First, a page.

I’ve feared it, I’ve bemoaned it, I’ve ignored it — but the time has finally come. I’m going to start studying for the MCAT.

MCAT, for anyone who might not have been obsessing about this for the past six months, stands for Medical College Admissions Test. It is required for admission into every reputable medical school in the U.S. In an age where the GREs and the SATs are increasingly disparaged as in inaccurate measure of intelligence and are slowly disappearing from undergraduate and graduate applications, the MCAT exam continues to haunt the dreams of pre-meds nationwide.

There are four parts to the exam; biological sciences, which include biology and organic chemistry, physical sciences, physics and inorganic chemistry, a verbal section similar to the SATs or GREs, and a writing section that is graded separately on a bizarre scale of J-T. Each of the other sections is scored out of 15 points, for a total of 45. As far as I’m aware the maximum score is mythical; most students who get into medical school score in the 30s. One former postbac scored a 42 a few years ago and it’s still spoken of with a reverent tone.

I’ve never been much of a fan of standardized tests. I barely slept the night before I took the national exam for massage therapy, and that was pass/fail. The MCAT is like the mother of all final exams; the anxiety of every chemistry, organic, physics and bio test combined with a splash of fear that my verbal skills will desert me in my time of need. Let me put it to you this way; if I were offered instead to be jabbed with hot pokers for the four hours of the exam and be assured a reasonable score I’d probably do it.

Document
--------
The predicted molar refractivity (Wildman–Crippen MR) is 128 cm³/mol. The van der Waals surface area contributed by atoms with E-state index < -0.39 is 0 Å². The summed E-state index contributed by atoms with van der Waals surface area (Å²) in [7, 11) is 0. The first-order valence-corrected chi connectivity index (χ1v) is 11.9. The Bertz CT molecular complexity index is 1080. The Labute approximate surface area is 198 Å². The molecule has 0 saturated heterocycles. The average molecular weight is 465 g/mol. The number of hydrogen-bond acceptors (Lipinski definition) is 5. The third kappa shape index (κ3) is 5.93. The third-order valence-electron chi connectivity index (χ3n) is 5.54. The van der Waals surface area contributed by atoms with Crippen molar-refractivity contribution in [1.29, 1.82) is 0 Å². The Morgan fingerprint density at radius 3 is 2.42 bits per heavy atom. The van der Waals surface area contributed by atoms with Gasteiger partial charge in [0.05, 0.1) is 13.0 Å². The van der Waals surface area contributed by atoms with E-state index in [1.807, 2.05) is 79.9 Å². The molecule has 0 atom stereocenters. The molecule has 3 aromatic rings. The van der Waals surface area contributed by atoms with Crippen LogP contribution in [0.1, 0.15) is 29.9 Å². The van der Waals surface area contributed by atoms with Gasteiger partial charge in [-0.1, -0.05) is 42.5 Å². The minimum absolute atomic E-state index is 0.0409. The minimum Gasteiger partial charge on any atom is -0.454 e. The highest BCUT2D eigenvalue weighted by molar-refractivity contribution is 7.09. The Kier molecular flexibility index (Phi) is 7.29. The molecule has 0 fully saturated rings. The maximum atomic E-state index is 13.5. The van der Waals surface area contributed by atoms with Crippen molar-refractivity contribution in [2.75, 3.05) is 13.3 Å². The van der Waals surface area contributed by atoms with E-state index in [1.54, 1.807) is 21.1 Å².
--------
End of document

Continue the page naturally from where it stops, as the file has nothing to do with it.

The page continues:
Since the start of the program, the MCAT has existed in the back of my mind as a vague worry, but the full-fledged fear didn’t kick in until we were sent home with our study guides right before winter break. You know those three hundred page paperback SAT/LSAT/GRE study guides? That’s what I was expecting. Instead I was sent home clutching a four-book boxed set; the kind that comes in a cardboard case so you can keep them all together and then wrapped in plastic so none of the volumes can slip out.

The moment I returned to my apartment the study guide went up onto my bookshelf and remained there, untouched, for the duration of break and the start of semester. Other students talked about peeling the plastic wrapping off or starting in on a section or two; my study guide and I just eyed each other distrustingly as we went about our business.

Sadly, though, my days of obliviousness had to come to an end. Spring break arrived and with it the last of obstinacy. Before leaving on break I steeled myself and ripped the plastic from the cardboard case. Figuring my course load would be enough to keep most subjects fresh in my mind, I extracted the chemistry and the verbal reasoning volumes and slipped them into my backpack beside lab manuals and textbooks.

It’s strange; going into the postbac I felt as though I were signing my life away. Even though I knew it was just the first step on a much longer journey, I didn’t really consider the fact that it would someday be over. Now I’m two months away from the end. Terrifying as studying for the MCAT may be, it’s exhilarating to realize how much closer to my goal I’ve become.

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